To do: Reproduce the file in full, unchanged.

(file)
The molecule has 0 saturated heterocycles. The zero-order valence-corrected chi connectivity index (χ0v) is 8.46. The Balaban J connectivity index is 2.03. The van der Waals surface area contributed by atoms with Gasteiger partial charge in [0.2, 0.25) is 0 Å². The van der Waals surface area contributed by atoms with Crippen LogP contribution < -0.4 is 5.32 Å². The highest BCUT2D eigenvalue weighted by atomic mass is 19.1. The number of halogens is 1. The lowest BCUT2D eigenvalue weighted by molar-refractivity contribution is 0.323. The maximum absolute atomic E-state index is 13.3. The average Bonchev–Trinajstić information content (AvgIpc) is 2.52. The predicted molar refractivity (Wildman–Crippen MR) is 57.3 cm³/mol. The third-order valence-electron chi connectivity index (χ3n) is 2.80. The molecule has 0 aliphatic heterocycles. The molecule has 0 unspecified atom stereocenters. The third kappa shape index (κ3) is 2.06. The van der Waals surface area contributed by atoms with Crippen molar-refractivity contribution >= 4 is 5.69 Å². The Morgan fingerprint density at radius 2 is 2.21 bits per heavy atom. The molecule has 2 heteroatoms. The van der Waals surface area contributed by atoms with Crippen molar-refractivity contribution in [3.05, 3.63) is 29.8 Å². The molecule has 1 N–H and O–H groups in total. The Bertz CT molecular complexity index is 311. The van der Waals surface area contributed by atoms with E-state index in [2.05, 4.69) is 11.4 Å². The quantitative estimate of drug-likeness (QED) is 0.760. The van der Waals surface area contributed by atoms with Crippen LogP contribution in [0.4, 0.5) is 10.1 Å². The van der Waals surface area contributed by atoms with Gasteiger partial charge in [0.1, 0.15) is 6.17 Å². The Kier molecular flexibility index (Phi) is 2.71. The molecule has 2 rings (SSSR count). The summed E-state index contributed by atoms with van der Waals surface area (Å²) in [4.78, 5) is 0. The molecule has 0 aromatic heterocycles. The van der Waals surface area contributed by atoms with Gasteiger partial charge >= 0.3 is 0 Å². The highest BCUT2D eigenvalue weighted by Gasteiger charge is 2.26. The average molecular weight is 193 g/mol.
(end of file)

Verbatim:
The molecule has 0 saturated heterocycles. The zero-order valence-corrected chi connectivity index (χ0v) is 8.46. The Balaban J connectivity index is 2.03. The van der Waals surface area contributed by atoms with Gasteiger partial charge in [0.2, 0.25) is 0 Å². The van der Waals surface area contributed by atoms with Crippen LogP contribution < -0.4 is 5.32 Å². The highest BCUT2D eigenvalue weighted by atomic mass is 19.1. The number of halogens is 1. The lowest BCUT2D eigenvalue weighted by molar-refractivity contribution is 0.323. The maximum absolute atomic E-state index is 13.3. The average Bonchev–Trinajstić information content (AvgIpc) is 2.52. The predicted molar refractivity (Wildman–Crippen MR) is 57.3 cm³/mol. The third-order valence-electron chi connectivity index (χ3n) is 2.80. The molecule has 0 aliphatic heterocycles. The molecule has 0 unspecified atom stereocenters. The third kappa shape index (κ3) is 2.06. The van der Waals surface area contributed by atoms with Crippen molar-refractivity contribution >= 4 is 5.69 Å². The Morgan fingerprint density at radius 2 is 2.21 bits per heavy atom. The molecule has 2 heteroatoms. The van der Waals surface area contributed by atoms with Crippen molar-refractivity contribution in [3.05, 3.63) is 29.8 Å². The molecule has 1 N–H and O–H groups in total. The Bertz CT molecular complexity index is 311. The van der Waals surface area contributed by atoms with E-state index in [2.05, 4.69) is 11.4 Å². The quantitative estimate of drug-likeness (QED) is 0.760. The van der Waals surface area contributed by atoms with Crippen LogP contribution in [0.4, 0.5) is 10.1 Å². The van der Waals surface area contributed by atoms with Gasteiger partial charge in [0.1, 0.15) is 6.17 Å². The Kier molecular flexibility index (Phi) is 2.71. The molecule has 2 rings (SSSR count). The summed E-state index contributed by atoms with van der Waals surface area (Å²) in [4.78, 5) is 0. The molecule has 0 aromatic heterocycles. The van der Waals surface area contributed by atoms with Gasteiger partial charge >= 0.3 is 0 Å². The highest BCUT2D eigenvalue weighted by Gasteiger charge is 2.26. The average molecular weight is 193 g/mol.